The news: India’s mobile bank-to-bank instant payments system, the Unified Payments Interface (UPI), introduced UPI Lite and a credit card integration, per TechCrunch.
- UPI Lite lets users make low-value transactions (less than INR200, or $2.70) and in most cases can be used without an internet connection. UPI Lite’s infrastructure is also easier for banks to integrate into their tech stacks. Eight banks across India—including State Bank of India and HDFC—have connected to the system.
- The ability to link Rupay credit cards to UPI, which was first announced in June, is live with Punjab National Bank, Union Bank of India, and Indian Bank.
What this means: The new services expand UPI’s use cases, which can encourage adoption among banks and increase overall digital payments use.
UPI Lite is an easier UPI access point for smaller banks and fintechs.
- UPI Lite has a simpler tech stack than the standard version so it could be less expensive and time-consuming to integrate. This makes it ideal for smaller players, which may not have been able to integrate UPI before.
- Although UPI Lite may not offer all the bells and whistles that the traditional version has, it still lets smaller providers offer many of the same instant payment functions as their larger counterparts. And UPI Lite’s payment limit likely won’t be much of a barrier—50% of UPI transactions are under $2.50.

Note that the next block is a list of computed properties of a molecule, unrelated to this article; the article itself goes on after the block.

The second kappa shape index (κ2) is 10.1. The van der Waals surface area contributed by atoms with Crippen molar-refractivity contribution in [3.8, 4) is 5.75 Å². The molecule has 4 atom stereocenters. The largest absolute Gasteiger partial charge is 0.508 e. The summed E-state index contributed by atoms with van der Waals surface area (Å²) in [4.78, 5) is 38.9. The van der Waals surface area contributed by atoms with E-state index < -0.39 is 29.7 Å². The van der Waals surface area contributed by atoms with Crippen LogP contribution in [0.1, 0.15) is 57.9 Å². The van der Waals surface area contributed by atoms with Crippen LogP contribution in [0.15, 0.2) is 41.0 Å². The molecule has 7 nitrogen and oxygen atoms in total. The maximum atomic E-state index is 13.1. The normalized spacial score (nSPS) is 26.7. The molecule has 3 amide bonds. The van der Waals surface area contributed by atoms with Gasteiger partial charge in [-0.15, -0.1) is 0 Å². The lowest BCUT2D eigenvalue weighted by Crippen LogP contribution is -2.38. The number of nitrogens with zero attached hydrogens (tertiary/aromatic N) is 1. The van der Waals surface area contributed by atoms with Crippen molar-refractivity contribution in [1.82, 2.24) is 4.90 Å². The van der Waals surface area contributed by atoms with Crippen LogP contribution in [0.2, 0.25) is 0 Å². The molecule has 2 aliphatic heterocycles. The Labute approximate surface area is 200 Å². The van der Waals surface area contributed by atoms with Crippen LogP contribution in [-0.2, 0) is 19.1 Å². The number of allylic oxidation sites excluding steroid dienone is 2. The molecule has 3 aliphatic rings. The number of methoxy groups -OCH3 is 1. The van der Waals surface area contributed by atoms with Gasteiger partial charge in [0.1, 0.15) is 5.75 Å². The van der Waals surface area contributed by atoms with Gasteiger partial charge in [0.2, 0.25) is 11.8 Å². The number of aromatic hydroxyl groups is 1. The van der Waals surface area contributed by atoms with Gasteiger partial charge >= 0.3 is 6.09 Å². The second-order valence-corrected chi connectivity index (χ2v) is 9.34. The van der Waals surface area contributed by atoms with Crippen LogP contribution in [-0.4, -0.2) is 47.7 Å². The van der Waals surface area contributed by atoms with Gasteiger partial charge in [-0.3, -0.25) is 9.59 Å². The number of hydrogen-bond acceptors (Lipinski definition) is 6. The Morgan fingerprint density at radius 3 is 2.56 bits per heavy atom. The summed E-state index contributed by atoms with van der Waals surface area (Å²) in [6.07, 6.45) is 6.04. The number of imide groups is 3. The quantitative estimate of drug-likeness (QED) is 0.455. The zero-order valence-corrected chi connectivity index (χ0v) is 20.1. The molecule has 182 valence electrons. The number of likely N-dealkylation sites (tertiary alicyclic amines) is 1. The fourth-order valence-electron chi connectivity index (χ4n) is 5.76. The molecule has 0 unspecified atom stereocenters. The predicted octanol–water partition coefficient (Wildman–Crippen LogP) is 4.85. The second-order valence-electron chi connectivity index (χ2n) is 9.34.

- By simplifying UPI integration for smaller players, the system can reach more of the expected 176 million mobile payment users in India, per Insider Intelligence forecasts. Offline transactions can also aid financial inclusion; they can benefit users located in remote areas.
UPI credit card linking will expand credit card use.
- One of the major benefits of UPI is that it lets small businesses accept digital payments easily and free of charge. But until now, users could only make UPI transactions with their debit cards or bank accounts. This meant that merchants that relied solely on UPI couldn’t meet the needs of users who wanted to pay with credit cards.
- The new credit card linking feature will let more merchants in India take credit card payments indirectly, which could boost overall credit card use.
Why it matters: UPI has been a major success across India since launching in 2016. The system processed a record 6.6 billion transactions in August alone, according to data from the National Payments Corporation of India (NPCI), which runs UPI.
This success has led to larger ambitions: The NPCI plans to bring UPI to more countries and is already in discussions with several governments, payment providers, and fintechs to do so. Expansions like UPI Lite can drive more interest in the system from other countries and can help scale UPI.